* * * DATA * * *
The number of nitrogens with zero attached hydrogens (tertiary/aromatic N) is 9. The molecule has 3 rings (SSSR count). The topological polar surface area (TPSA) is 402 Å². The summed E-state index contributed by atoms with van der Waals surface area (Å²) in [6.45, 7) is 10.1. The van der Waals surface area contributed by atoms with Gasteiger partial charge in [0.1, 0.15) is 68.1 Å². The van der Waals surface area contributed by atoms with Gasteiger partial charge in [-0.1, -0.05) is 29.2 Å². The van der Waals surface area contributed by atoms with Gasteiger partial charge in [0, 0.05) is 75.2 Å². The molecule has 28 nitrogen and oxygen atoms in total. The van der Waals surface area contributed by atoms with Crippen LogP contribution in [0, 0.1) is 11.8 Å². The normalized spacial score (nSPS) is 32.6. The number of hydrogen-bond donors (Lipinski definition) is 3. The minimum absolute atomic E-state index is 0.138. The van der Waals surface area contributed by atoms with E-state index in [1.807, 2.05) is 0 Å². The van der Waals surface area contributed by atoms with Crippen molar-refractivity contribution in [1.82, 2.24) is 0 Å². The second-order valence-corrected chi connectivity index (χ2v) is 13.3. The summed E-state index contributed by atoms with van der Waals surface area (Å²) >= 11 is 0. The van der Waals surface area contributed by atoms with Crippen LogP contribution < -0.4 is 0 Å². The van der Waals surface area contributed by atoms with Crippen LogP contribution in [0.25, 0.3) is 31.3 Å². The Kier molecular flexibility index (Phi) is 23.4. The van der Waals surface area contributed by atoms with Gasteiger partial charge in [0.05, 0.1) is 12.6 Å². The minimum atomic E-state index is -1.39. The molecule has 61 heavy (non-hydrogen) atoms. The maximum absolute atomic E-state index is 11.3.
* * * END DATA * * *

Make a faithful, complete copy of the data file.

The number of nitrogens with zero attached hydrogens (tertiary/aromatic N) is 9. The molecule has 3 rings (SSSR count). The topological polar surface area (TPSA) is 402 Å². The summed E-state index contributed by atoms with van der Waals surface area (Å²) in [6.45, 7) is 10.1. The van der Waals surface area contributed by atoms with Gasteiger partial charge in [0.1, 0.15) is 68.1 Å². The van der Waals surface area contributed by atoms with Gasteiger partial charge in [-0.1, -0.05) is 29.2 Å². The van der Waals surface area contributed by atoms with Gasteiger partial charge in [0, 0.05) is 75.2 Å². The molecule has 28 nitrogen and oxygen atoms in total. The van der Waals surface area contributed by atoms with Crippen LogP contribution in [0, 0.1) is 11.8 Å². The normalized spacial score (nSPS) is 32.6. The number of hydrogen-bond donors (Lipinski definition) is 3. The minimum absolute atomic E-state index is 0.138. The van der Waals surface area contributed by atoms with E-state index in [1.807, 2.05) is 0 Å². The van der Waals surface area contributed by atoms with Crippen molar-refractivity contribution in [1.82, 2.24) is 0 Å². The second-order valence-corrected chi connectivity index (χ2v) is 13.3. The summed E-state index contributed by atoms with van der Waals surface area (Å²) >= 11 is 0. The van der Waals surface area contributed by atoms with Crippen LogP contribution < -0.4 is 0 Å². The van der Waals surface area contributed by atoms with Crippen LogP contribution in [0.25, 0.3) is 31.3 Å². The Kier molecular flexibility index (Phi) is 23.4. The van der Waals surface area contributed by atoms with Gasteiger partial charge in [0.05, 0.1) is 12.6 Å². The minimum atomic E-state index is -1.39. The molecule has 61 heavy (non-hydrogen) atoms. The maximum absolute atomic E-state index is 11.3.